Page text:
Repeat this, from right to left, and from left to right, as in the first instance. After some degree of precision is thus obtained, you may, without fixing the points, endeavor to draw the lines, of the length required, by the aid of the eye and hand alone; and then, laying aside your ruled paper, see how nearly you can come to the examples given, on plain paper. Observe well, before you touch your paper, where the line is to begin, what direction it is to take, and where to terminate. When you can achieve this, with ease and accuracy, you have made a sure beginning; the importance of which will be felt and better appreciated hereafter, when any amount of time and patience bestowed, in making yourself master of the principles and practice of these primary lessons, will not be regretted.
6.) In your next effort, you have no longer to trace the ruled lines, but to trust your eye and hand in drawing a line, as nearly possible in the middle: --
A difficulty will be felt, at first, in drawing continuous lines, of great length; as you will find your hand liable to get the start of your observation and stray from its proper direction. They should, therefore, at first, be short. Increase their length, as you gradually acquire facility and precision. When you find your pen going astray, as it is apt to to at first, leave off, and again seeking, by your eye, the true point to start from, make another effort; and thus, until you can draw a line extending the entire width of the page. Repeat the trial from right to left as well as from left to right.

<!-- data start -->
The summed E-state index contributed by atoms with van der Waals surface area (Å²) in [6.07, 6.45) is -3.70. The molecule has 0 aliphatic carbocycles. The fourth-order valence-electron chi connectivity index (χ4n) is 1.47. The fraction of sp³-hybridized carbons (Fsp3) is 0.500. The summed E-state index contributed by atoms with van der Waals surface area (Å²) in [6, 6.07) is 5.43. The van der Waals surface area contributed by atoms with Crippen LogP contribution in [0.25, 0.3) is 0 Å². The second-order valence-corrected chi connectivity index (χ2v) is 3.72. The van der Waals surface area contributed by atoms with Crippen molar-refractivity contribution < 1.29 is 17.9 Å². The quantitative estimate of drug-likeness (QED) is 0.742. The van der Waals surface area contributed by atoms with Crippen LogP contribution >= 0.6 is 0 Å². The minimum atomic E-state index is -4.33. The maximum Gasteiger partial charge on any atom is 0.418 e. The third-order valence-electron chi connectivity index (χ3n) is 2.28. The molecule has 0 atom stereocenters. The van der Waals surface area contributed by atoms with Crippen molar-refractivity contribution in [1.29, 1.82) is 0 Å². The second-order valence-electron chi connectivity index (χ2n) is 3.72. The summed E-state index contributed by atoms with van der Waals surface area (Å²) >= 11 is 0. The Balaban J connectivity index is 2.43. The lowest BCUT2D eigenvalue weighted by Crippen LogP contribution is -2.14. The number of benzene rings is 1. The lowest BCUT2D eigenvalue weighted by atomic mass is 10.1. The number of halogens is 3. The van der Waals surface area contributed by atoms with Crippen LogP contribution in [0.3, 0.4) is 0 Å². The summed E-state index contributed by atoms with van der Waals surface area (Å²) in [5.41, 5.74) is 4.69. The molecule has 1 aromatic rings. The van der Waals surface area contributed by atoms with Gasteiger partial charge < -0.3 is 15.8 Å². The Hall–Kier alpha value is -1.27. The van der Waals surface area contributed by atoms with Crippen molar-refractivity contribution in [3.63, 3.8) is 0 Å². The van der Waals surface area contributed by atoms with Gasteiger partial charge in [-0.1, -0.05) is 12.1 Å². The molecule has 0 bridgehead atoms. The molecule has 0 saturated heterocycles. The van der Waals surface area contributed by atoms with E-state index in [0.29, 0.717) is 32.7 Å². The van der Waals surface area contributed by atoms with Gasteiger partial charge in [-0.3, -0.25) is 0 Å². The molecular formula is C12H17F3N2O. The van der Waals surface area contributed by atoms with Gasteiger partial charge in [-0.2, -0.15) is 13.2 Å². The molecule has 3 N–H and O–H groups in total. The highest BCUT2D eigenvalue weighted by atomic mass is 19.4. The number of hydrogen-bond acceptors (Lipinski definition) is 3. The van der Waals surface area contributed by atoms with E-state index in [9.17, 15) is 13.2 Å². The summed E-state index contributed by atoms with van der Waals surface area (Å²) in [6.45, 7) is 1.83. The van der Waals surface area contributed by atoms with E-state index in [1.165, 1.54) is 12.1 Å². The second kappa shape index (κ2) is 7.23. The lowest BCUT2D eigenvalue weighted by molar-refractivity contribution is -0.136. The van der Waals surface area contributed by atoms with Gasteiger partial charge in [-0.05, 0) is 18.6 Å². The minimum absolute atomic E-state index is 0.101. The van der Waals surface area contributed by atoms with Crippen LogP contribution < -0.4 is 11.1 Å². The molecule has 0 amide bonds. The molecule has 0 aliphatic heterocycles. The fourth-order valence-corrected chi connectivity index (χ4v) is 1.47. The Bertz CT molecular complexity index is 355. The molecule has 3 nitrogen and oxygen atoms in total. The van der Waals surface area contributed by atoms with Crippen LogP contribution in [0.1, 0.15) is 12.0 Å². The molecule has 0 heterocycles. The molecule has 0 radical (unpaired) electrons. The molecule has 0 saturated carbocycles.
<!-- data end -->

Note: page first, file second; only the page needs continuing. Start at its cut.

7.) In this lesson, you have to keep two lines, besides the one you are drawing, under your observation at the same time. Simple as it may appear, it is one of much importance. You are already entering the broad field of Design, and are to consider yourself no longer a servile tracer. Here, let it be urged upon the student to avoid, in all cases, the pernicious habit of tracing. It is a tempting, but a dangerous expedient. No one can expect to obtain proficiency in off-hand drawing,that relies upon it, even as a last resource. Early learn to trust and depend upon your eye and hand alone. They will serve you well and faithfully, when the clear pane of glass, the transparent paper, and the many other weak resources of weak hands, will fail.
8.) In like manned as in former, proceed with the following examples: First, pointing off the divisions or spaces between the faint lines, and then connecting the points carefully; bestowing as much time and practice on each example as your progress or improvement may render necessary.
9.) Observe that, in adjusting the points, marking the divisions of the space between the ruled lines, it will be easier to fix the center point at first ; then the quarter, and sub-divisions; and in like manner, where they do not begin from the center, divide the space, first, by two points, and then by subdivisions. All of this is of more importance than may, at first appear: all tends to the acquirement of a habit of accuracy, and to the attainment of that facility of hand which is so essential. According as the student has more or less applied and perfected the performance of these elementary principles, will hereafter find ease or difficulty in more advanced studies.